Ad Age : You wrote a considered article on the Fox News PR operation. What was the response from the company?
Mr. Romenesko: They were unhappy that I didn't quote all of the people they had sent my way to say nice things about Irena Briganti and the Fox News PR team. I told them that I didn't quote all of the Irena Briganti critics either. Here's what Fox News PR boss sent me:
"The support toward Irena, both internally and externally since your post, has been overwhelmingly positive. An NBC News person emailed her asking, "Could you come across the street to run our PR DEPT?" And your post will definitely help her get a few more zeros added to her paycheck. So, a happy ending."
Ad Age : One quality you have that most other media bloggers don't is both an appreciation for the craft of journalism and a willingness to slap it for its lazy habits. This week you've had posts on a wonderful obituary and a Greg Packer piece. As newsrooms get smaller and journalism feels like it's becoming more about traffic arbitrage, is any of that stuff less fun or harder to do?
Mr. Romenesko: Not at all -- thanks to readers. I'm getting a lot of tips these days, and getting a lot of cooperation from journalists who are willing to tell their how-I-got-that -story/photo stories. Not everyone wants to play along, though. Just before [The New York Times'] Bill Keller's five-month anniversary of stepping away from the editor's chair, I asked if he'd write about his "new life." He never responded. Maybe I'll get him at 6 months or one year.
Ad Age : Your tagline is "a blog about media and other things I'm interested in." Yet all I see is media. Not complaining, but what are these other things and when will we see them?
Mr. Romenesko: When I started planning the site last summer, my plan was to make it more of a general-interest site. Then in November, when I left Poynter, I pretty much abandoned that plan to compete against my former employer. Finding a new tagline is on my to-do list.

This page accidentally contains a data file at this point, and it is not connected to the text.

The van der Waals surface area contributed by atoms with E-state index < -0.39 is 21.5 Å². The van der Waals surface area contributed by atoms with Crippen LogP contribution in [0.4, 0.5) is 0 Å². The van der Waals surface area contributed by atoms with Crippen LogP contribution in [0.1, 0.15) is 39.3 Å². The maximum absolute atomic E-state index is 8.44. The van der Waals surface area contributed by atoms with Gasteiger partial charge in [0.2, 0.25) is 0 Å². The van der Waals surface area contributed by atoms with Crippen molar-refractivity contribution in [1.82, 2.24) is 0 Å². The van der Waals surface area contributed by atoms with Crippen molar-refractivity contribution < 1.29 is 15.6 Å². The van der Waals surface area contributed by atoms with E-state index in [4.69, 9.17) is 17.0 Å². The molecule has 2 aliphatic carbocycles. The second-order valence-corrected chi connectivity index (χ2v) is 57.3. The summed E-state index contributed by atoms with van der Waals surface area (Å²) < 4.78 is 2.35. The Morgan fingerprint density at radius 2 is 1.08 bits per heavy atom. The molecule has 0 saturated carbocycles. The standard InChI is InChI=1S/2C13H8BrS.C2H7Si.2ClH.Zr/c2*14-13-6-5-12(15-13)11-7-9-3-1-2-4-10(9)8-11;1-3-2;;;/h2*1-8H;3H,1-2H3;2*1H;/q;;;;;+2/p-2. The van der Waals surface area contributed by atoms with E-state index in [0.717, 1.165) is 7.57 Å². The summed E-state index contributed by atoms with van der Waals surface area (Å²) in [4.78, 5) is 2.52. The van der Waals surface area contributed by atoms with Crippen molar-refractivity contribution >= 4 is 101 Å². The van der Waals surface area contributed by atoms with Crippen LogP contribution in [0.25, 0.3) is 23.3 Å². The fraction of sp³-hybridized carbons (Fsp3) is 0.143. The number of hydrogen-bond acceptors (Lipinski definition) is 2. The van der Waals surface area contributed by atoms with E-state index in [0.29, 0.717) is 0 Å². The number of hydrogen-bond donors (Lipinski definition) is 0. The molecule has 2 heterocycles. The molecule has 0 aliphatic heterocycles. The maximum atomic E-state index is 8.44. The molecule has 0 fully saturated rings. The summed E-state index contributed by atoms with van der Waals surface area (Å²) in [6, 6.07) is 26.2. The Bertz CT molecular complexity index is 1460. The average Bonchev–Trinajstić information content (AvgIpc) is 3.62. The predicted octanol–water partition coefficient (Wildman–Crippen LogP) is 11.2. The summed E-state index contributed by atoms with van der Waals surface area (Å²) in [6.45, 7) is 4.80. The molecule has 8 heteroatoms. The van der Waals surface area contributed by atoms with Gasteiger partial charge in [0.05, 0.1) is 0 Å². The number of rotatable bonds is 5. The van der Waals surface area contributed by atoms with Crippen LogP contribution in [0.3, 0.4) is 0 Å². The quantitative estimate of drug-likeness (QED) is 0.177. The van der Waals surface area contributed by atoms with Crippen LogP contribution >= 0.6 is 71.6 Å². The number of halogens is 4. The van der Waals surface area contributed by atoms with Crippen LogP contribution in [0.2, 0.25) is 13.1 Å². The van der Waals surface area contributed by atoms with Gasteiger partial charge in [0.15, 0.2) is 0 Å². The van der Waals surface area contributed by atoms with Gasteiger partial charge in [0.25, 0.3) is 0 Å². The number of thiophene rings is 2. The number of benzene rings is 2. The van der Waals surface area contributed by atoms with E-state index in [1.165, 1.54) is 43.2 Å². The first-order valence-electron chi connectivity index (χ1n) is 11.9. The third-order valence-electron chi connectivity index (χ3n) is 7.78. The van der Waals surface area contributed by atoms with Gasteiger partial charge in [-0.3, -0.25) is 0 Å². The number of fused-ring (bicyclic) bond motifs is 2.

Ad Age : You have a right-rail feature called "Three Quick Questions," which I've answered numerous times, sharing my feelings on various elected officials, political candidates, even my gender. To what corporate leviathan am I surrendering my data and to what end?
Mr. Romenesko: I have no idea! That's a BlogAds feature, and I assume they're putting together a reader profile for advertisers. I don't know much about the ad side -- other than that they deposit money into my PayPal account once a month -- and was as surprised as readers to see the Koch Brothers ad on my site. (To my surprise, I didn't get a single complaint about the ad.)
Ad Age : It appears you're using BlogAds to monetize your site. As someone who copped to making six figures in his last job, how's that stacking up?
Mr. Romenesko: I'm frugal -- and a save-for-a-rainy-day kind of guy -- so I'm doing fine. I'm currently Craigslisting a few items in preparation for an iPad 3 purchase next month. Anyone want my iPad 1? It's still available.
Ad Age : This week, you wrote a great gloss (with some original reporting) on a dust-up that involved a blog criticism of a Forbes.com gloss of a New York Times Magazine cover story. In one way of looking at it, it's an aggregation of an aggregation of an aggregation. Where does it all end?
Mr. Romenesko: Good question -- and it's giving me a headache! I loved the reaction on Twitter to that post: people were surprised that three people could be so civil in the "roundtable discussion" on my site.
As the role of programmatic buying and selling in digital advertising continues to grow, issues surrounding viewability and verification are moving to the forefront. This white paper looks at the current state of and future prospects for programmatic in a digital ad industry increasingly defined by viewability and verification. Brought to you by RhythmOne.Learn more